29 April 2013

Yellow Whitlowgrass 2013 survey

Karen Wilkinson (Natural Resources Wales) wrote:
'Early in April Mervyn Howells, myself and a handful of other volunteers undertook a survey of Draba aizoides (Yellow Whitlowgrass) of the south Gower Coast. Gower is the only known UK location for this species in the UK, although it is also found in the mountain ranges across Europe such as the Alps, the Pyrenees, the Carpathians and the Jura mountains. It grows in cushions in crevices and on ledges along the Carboniferous Limestone from Pwll Du in the east to Tear’s Point in the west. As it is an early flowering species, its yellow flowers are particularly distinctive at this time of year before most other species are in flower.
Mervyn has been monitoring the populations for more than 20 years and has an amazing knowledge of the distribution of plants which often occur in very precarious situations! Although it clearly has a limited distribution in the UK, in Gower it does appear to be stable; this year around 1400 plants were recorded. This is likely to be an underestimate as some locations are extremely difficult to survey safely, where we also noticed good numbers of plants growing in the grassland sward at the top and bottom of cliffs. This may be partly due to changes in grazing pressure or might be related to successful seed production or seed germination in recent years.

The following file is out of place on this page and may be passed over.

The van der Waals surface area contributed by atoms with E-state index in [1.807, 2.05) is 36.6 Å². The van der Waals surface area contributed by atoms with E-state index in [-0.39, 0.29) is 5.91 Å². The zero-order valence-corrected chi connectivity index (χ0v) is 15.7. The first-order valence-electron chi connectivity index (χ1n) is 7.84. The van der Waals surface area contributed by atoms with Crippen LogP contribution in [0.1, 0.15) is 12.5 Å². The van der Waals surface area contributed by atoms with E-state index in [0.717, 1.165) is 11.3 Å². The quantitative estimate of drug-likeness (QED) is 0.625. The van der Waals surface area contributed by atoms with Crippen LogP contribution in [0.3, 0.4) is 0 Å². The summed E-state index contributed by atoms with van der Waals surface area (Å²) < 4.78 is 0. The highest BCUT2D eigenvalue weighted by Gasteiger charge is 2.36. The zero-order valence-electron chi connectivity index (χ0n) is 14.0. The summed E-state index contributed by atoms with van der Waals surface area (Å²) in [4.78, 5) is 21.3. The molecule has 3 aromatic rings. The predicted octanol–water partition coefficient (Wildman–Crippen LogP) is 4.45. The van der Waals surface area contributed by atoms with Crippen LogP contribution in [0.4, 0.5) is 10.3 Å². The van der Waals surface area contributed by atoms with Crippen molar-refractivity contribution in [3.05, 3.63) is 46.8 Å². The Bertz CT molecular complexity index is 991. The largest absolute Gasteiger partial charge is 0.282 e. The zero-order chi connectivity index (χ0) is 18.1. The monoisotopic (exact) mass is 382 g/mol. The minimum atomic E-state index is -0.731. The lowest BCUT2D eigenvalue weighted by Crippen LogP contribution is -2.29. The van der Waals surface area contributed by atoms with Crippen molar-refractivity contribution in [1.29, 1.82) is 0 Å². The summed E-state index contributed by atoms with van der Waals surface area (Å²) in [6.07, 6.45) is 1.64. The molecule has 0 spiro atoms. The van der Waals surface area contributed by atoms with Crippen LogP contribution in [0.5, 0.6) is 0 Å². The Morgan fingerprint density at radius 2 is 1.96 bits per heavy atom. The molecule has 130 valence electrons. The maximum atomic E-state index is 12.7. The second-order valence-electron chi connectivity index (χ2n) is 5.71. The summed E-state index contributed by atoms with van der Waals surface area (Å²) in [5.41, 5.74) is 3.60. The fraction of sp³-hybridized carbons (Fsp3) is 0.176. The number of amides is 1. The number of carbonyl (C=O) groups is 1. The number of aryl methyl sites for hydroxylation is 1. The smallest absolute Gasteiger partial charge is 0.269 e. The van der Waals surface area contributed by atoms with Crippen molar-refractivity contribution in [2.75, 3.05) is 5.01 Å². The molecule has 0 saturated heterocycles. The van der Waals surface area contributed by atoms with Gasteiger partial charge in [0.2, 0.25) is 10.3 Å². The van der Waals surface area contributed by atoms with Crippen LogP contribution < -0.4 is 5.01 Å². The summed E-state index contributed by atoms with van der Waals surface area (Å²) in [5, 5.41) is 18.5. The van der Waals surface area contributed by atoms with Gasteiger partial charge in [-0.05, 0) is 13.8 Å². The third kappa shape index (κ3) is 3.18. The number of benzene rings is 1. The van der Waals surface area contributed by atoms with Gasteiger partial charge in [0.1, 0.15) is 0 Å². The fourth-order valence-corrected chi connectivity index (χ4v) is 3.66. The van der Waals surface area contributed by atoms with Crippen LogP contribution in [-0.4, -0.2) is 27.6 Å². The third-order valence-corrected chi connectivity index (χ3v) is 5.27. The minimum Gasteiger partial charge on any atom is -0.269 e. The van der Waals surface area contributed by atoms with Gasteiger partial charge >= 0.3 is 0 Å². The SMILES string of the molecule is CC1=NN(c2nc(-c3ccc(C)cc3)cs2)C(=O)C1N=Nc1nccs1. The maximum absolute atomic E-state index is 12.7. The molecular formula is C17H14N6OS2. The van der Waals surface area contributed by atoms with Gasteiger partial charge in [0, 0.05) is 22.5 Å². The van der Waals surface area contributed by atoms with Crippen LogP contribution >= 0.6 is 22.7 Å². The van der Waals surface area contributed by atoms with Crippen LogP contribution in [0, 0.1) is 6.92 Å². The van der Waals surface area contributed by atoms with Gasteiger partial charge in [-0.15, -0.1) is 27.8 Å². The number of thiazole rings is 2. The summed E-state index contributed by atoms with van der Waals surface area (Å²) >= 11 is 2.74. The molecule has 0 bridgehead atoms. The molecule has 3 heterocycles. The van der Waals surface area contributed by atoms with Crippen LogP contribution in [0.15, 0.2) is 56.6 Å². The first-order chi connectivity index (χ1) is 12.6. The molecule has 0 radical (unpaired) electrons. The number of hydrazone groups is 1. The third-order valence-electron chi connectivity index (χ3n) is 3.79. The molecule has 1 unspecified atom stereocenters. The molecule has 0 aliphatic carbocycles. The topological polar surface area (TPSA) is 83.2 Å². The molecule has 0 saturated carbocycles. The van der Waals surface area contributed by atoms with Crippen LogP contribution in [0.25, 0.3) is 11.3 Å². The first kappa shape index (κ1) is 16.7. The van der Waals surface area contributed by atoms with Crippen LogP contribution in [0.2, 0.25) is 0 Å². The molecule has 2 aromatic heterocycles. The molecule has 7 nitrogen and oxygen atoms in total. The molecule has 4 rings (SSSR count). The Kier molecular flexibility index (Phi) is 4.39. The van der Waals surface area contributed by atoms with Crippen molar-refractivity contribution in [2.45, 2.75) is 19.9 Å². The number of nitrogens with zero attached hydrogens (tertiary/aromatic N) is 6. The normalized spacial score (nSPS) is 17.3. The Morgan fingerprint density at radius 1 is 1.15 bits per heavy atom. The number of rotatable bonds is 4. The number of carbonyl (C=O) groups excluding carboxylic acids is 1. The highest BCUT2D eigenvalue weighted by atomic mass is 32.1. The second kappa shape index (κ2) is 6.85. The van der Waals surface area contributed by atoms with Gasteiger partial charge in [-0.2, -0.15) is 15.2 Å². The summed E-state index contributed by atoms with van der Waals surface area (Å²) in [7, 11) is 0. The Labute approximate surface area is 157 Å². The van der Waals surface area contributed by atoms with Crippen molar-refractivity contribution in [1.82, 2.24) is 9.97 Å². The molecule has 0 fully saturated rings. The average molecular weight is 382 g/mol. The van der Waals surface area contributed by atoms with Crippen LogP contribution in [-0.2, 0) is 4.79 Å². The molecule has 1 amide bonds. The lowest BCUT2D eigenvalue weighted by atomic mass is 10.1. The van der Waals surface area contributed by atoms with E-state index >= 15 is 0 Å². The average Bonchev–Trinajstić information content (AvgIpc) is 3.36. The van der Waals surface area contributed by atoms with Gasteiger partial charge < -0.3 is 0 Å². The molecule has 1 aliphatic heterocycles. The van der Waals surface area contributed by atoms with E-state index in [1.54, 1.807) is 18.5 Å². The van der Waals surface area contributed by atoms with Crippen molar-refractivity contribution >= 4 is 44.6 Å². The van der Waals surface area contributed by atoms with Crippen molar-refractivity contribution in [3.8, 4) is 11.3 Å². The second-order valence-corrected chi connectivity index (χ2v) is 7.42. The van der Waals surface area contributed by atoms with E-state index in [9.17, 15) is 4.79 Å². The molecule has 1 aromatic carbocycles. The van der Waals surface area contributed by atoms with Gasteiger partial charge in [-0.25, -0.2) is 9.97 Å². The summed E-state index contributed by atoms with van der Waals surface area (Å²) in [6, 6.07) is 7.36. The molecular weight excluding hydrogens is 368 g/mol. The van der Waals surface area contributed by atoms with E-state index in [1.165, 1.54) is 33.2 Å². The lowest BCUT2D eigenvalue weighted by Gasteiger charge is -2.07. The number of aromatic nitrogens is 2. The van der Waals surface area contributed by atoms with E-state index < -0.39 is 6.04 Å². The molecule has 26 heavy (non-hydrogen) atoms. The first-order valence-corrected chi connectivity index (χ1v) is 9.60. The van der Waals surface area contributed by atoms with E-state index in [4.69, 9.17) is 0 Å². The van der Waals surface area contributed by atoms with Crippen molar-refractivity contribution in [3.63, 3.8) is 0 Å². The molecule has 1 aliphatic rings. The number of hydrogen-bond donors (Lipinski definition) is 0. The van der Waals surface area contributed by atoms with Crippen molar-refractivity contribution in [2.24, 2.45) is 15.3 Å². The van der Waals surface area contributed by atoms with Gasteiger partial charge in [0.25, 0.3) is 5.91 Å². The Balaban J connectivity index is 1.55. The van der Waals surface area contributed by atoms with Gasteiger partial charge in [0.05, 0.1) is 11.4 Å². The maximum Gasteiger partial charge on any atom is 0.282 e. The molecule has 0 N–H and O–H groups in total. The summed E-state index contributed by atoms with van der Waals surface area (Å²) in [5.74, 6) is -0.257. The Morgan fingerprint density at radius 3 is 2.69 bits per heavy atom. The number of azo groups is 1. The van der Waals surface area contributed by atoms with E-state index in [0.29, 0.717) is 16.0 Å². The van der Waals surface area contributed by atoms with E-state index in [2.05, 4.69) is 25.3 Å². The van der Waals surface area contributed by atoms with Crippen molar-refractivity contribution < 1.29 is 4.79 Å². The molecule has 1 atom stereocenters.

Distribution map of all pre-2013 records of Yellow Whitlowgrass
(results from 2013 show a very similar pattern)

During the survey we also noticed a larger population of Sedum album (White Stonecrop) than we were previously aware of, primarily along the thin band of therophytic vegetation on the cliff tops. This plant is frequent in the droughted slopes around Port Eynon and we are keen to keep an eye on its spread west and its effects on the local flora. If anyone has any new or historic records for this species we would be interested in hearing from you.'
Distribution map of all pre-2013 records of White Stonecrop
(pre-2000 records shown by smaller dots)


Ian Morgan said...

I seem to recall that, in the c mid-1990s, genetic work was carried out (Quentin Kay et al?)on the Draba, along with other species. This was part of a CCW commission. Is there access to this report?....I`m particularly interested to which of the European populations Draba is most closely related.

Charles Hipkin said...

Ian, the work you are referring to was carried out by Rosemary John. She carried out an isozyme analysis on Gower plants and plants from Belgium and the Alps. The results suggest that the Gower population has been there long enough to discount introduction by people, and in particular the Normans. Its occurrence on the walls of Pennard Castle had suggested (to some) that it may have been brought to Gower in the Middle Ages. The full details are contained in her PhD thesis which is available from Swansea University Library.

Ian Morgan said...

Thanks Charles - appreciated. I`ll get hold of it - Ian